Potentially the most absurd and pervasive belief in the fitness culture is that perfect form prevents and eliminates injury. A Google search for “perfect form injury” reveals some twenty six million results, every single one of which on the first page are related to the belief that perfect form will prevent injury, and imperfect form will result in injury.
If this is true, I only have one question:
Why are the best and brightest in the fitness culture and industry still getting hurt?
I only need to take one look at my Facebook feed to see many of my friends who are leaders in this industry complaining of neck, back, shoulder, and knee injuries. These are very rarely acute injuries as well — typically they are pain issues with no obvious origin or moment of injury.
This is no criticism of these excellent people and trainers, although there are a few gurus who are well deserving of criticism. Rather, it is a criticism of this broken belief system that textbook perfect form is an antidote to injury. This belief is so pervasive, so insidious that just about everyone accepts it.
To be perfectly clear on terminology, when I refer to perfect form I am referring to the form for an exercise or movement that makes it into a textbook or how-to video. Things like vertical shins, symmetrical feet, elbows tucked in, and so on. Alternatively, what someone can see from the outside looking at how someone moves and makes a judgment about how good the form is by looking at it.
The idea of perfect form presupposes a lot of things, but first and foremost that everyone is identical. You cannot discuss angles of bones and joints without first agreeing that you are talking about the same structure. It would be like a group of engineers discussing the acceptable tolerances and design decisions for a bridge, but basing all their assumptions on the design of a different bridge.
Even if people did have relatively similar bone lengths, connective tissue insertion points, and joint configurations, it would still be impossible to account for the tiny but pervasive differences in individual anatomy. One of your legs is longer than the other, the only question is by how much. Given the prevalence of desk jobs, I can predict with nearly perfect accuracy that one of your shoulders is more protracted and internally rotated than the other. One of your hands is probably stronger than the other, maybe even the whole side of your body. How can it be, then, that there is a universal form that doesn’t account for these differences?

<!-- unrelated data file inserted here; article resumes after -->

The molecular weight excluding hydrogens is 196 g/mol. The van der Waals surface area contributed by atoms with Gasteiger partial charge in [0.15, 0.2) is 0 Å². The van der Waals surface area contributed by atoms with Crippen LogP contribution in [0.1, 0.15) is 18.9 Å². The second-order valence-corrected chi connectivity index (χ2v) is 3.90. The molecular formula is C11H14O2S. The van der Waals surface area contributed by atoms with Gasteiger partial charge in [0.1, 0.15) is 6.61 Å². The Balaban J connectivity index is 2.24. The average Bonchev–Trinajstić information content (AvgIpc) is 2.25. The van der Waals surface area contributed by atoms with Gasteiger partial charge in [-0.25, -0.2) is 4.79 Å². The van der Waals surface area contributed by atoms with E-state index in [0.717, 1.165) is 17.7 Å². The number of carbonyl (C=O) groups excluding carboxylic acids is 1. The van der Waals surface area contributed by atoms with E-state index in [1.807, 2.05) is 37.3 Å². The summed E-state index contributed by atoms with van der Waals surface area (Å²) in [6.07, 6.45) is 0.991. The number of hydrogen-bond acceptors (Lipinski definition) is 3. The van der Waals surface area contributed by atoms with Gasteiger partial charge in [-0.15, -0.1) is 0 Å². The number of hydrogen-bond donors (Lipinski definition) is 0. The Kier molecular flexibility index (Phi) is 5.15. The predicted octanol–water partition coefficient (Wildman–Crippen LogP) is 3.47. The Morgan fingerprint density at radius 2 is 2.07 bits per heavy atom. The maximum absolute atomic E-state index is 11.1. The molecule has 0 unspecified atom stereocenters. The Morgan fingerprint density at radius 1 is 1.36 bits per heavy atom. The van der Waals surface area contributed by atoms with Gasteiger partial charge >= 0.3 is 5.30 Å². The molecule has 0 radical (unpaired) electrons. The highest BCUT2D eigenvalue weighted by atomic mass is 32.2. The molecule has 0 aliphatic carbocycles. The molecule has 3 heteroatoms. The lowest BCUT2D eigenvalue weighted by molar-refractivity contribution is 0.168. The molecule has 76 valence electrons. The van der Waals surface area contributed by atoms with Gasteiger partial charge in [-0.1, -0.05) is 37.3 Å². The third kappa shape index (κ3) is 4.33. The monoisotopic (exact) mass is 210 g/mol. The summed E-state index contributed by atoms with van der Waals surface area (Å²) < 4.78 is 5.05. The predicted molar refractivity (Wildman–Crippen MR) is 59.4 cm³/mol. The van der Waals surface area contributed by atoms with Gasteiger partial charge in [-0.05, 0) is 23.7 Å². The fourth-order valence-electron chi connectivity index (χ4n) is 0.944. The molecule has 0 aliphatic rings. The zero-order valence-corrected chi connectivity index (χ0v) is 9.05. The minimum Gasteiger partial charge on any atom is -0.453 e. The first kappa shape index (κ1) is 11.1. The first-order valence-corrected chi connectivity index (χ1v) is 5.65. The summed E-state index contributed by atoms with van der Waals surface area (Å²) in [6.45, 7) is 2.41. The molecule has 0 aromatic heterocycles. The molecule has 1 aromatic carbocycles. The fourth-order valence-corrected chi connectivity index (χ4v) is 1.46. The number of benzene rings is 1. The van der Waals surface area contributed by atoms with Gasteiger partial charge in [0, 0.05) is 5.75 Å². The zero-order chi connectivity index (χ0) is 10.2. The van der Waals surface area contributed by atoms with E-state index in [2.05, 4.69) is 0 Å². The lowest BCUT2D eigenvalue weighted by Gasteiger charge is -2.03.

Worse, there is no feedback. It’s a uni-directional conversation. You tell the body what to do without the body being given a chance to respond and react. When you shove someone into form that isn’t suitable for them, you’ll most likely get some feedback in the form of pain or sensation. This is an action signal that says “Move, this isn’t working.” Ignoring that and forcing a position results in greater and greater sensation until the body gives you a sensation you can’t ignore and something snaps. Contrary to the idiocy you’ll see on Internet message boards, people snap far more often from trying to force perfect form than they do from pursuing what is best for their own bodies.
If you get past the textbook and start looking at the form great lifters employ, you will come to a troubling conclusion. Every great lifter has distinctive form that is completely unique to them. You can look at two of the greatest deadlifters of all time and see massive differences in form. Who is right?
Your response: “But I’m not a world class lifter, I have to stick to perfect form so I don’t get hurt.” No, you need to move the weight from point A to point B in the shortest distance possible for your body. This may start out looking nothing like typical form. It may end up looking picture perfect, or it might not end up looking textbook at all and you become a great lifter because of it. Pursuing what is best for your individual body will take you further than trying to ram a square peg into a round hole ever will.
If you’re not going to continue to force someone else’s idea of perfect form, what are you going to do to pursue your best form? Here are questions for you to ask:
- Does it test well? See my videos on ROM testing for biofeedback.
- What is the shortest distance between point A and point B, and how can I get there?
- Does it hurt? Stop immediately, and make a change.
- Does making a change make it feel better? Use it.
- Does making a change make it stronger? Use it.